Long-Finned Pilot Whale (North Atlantic)


  • Long-Finned Pilot Whale (North Atlantic)
  • Long-Finned Pilot Whale (North Atlantic)

The long-finned pilot whale is a summer resident in the Gulf of St. Lawrence, especially off the Gaspé Peninsula and the East Coast of Newfoundland.

Visits by this species into the Estuary are quite rare.

The pilot whale (North Atlanctic subspecies) is present in temperate waters and subarctic waters of the North Atlantic and in the western part of the Mediterranean.

The long-finned pilot whale does not appear on the List of threatened or vulnerable species in Quebec.

This species is listed as “not at risk” by the Committee on the Status of Endangered Wildlife in Canada (COSEWIC).

This species is designated “data deficient” by the International Union for Conservation of Nature’s” (IUCN) List .

The long-finned pilot whale feeds essentially on squid and mackerel that it finds in the water column.

It will occasionally eat shrimp and other fish species (cod, plaice).

It sometimes teams up with other species such as the Atlantic white-sided dolphin to hunt.

Illustrated species: (from high to low, from left to right): mackerel, squid, cod.

The long-finned pilot whale is highly gregarious.

They gather in stable family units of 10 to 20 members.

These large pods are characterized by a very high level of social cohesion.

This pilot whale species may also associate with groups of dolphins as well as with larger cetaceans.

The pilot whale has a highly varied and complex vocal repertoire, which consists of whistles, clicks, pulsing sounds, grunts, screams and buzzing noises.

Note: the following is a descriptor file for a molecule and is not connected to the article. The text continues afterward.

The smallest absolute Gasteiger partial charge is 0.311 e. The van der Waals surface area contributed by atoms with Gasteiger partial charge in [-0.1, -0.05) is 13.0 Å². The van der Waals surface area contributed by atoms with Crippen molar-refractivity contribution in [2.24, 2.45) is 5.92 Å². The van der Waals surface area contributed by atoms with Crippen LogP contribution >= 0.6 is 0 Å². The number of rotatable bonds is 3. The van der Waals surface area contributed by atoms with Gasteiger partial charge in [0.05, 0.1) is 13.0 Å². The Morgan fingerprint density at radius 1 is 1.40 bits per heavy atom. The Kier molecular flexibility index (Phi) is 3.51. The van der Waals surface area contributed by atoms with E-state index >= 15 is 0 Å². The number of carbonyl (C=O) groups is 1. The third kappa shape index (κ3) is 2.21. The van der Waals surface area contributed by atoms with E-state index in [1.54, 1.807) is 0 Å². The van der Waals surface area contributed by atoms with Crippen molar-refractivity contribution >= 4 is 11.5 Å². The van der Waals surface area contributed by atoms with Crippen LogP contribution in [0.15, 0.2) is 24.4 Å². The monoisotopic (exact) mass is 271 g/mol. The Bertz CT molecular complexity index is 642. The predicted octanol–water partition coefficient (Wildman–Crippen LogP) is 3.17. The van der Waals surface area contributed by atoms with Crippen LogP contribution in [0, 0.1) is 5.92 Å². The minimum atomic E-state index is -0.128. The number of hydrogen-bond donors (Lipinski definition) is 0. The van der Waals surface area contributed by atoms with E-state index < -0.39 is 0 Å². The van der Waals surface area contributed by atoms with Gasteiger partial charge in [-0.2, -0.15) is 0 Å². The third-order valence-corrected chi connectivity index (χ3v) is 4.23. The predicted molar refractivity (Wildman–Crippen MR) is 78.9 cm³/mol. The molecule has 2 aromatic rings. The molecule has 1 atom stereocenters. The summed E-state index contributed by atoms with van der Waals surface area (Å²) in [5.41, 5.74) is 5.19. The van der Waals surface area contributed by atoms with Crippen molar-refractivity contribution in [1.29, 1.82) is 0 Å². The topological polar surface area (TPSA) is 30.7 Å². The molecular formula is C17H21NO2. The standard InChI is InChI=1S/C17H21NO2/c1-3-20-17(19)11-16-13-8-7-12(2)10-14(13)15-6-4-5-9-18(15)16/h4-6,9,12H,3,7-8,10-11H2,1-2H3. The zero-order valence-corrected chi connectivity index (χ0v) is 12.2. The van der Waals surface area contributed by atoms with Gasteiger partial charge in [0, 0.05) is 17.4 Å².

These sounds are used for communication between individuals and echolocation.

Their swimming is characterized by successive leaps and bounds.

Long-finned pilot whales are relatively fast swimmers and can reach speeds of 35 km/h when being chased by a predator.

They are capable of jumping out of the water, but rarely do.

They often engage in spyhopping.

When resting, they typically remain motionless at the surface.

Dives last 5 to 10 minutes on average, most often to depths in the range of 30 to 500 m, where the species’ prey is found.

They can reach 1000 m and last as long as 15 minutes, however.

At Nova Scotia*’s Dalhousie University, *the team of Hal Whitehead has been leading research projects on the long-finned pilot whale off the coast of Cape Breton since 1998. He manages a catalogue of over 1500 individuals identified by photo-identification based on notches and marks on their dorsal fin. Analysis of acoustic recordings currently being conducted would shed light on whether or not dialects exist within the family units of this species, as they do in killer whales.